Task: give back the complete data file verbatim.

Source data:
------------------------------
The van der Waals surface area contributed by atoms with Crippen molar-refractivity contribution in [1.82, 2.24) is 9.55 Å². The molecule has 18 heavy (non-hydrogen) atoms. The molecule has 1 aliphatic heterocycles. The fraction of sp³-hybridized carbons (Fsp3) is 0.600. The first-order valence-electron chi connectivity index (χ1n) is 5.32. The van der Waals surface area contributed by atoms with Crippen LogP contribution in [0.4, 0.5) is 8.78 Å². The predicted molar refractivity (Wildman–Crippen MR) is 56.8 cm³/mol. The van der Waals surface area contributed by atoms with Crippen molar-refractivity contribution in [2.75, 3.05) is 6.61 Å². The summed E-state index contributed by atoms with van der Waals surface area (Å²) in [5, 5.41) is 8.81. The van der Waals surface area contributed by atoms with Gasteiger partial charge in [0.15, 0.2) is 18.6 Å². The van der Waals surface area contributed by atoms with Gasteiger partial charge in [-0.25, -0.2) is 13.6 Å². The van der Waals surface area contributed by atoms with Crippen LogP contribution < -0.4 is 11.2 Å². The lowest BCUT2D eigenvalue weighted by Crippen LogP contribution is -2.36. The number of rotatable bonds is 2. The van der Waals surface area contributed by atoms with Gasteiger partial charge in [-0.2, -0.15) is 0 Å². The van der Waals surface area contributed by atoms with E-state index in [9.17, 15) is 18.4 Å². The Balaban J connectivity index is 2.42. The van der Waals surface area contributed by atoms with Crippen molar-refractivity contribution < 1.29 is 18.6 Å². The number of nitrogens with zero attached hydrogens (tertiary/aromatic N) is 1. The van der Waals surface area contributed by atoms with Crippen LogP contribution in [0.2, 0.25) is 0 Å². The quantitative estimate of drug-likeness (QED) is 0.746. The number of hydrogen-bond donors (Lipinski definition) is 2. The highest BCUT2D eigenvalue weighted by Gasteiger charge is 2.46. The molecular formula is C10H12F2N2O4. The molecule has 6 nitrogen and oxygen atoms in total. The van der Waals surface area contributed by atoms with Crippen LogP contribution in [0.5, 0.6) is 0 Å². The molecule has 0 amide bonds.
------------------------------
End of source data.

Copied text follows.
The van der Waals surface area contributed by atoms with Crippen molar-refractivity contribution in [1.82, 2.24) is 9.55 Å². The molecule has 18 heavy (non-hydrogen) atoms. The molecule has 1 aliphatic heterocycles. The fraction of sp³-hybridized carbons (Fsp3) is 0.600. The first-order valence-electron chi connectivity index (χ1n) is 5.32. The van der Waals surface area contributed by atoms with Crippen LogP contribution in [0.4, 0.5) is 8.78 Å². The predicted molar refractivity (Wildman–Crippen MR) is 56.8 cm³/mol. The van der Waals surface area contributed by atoms with Crippen molar-refractivity contribution in [2.75, 3.05) is 6.61 Å². The summed E-state index contributed by atoms with van der Waals surface area (Å²) in [5, 5.41) is 8.81. The van der Waals surface area contributed by atoms with Gasteiger partial charge in [0.15, 0.2) is 18.6 Å². The van der Waals surface area contributed by atoms with Gasteiger partial charge in [-0.25, -0.2) is 13.6 Å². The van der Waals surface area contributed by atoms with Crippen LogP contribution < -0.4 is 11.2 Å². The lowest BCUT2D eigenvalue weighted by Crippen LogP contribution is -2.36. The number of rotatable bonds is 2. The van der Waals surface area contributed by atoms with Gasteiger partial charge in [-0.2, -0.15) is 0 Å². The van der Waals surface area contributed by atoms with E-state index in [9.17, 15) is 18.4 Å². The Balaban J connectivity index is 2.42. The van der Waals surface area contributed by atoms with Crippen molar-refractivity contribution < 1.29 is 18.6 Å². The number of nitrogens with zero attached hydrogens (tertiary/aromatic N) is 1. The van der Waals surface area contributed by atoms with Crippen LogP contribution in [0.2, 0.25) is 0 Å². The quantitative estimate of drug-likeness (QED) is 0.746. The number of hydrogen-bond donors (Lipinski definition) is 2. The highest BCUT2D eigenvalue weighted by Gasteiger charge is 2.46. The molecular formula is C10H12F2N2O4. The molecule has 6 nitrogen and oxygen atoms in total. The van der Waals surface area contributed by atoms with Crippen LogP contribution in [0.5, 0.6) is 0 Å². The molecule has 0 amide bonds.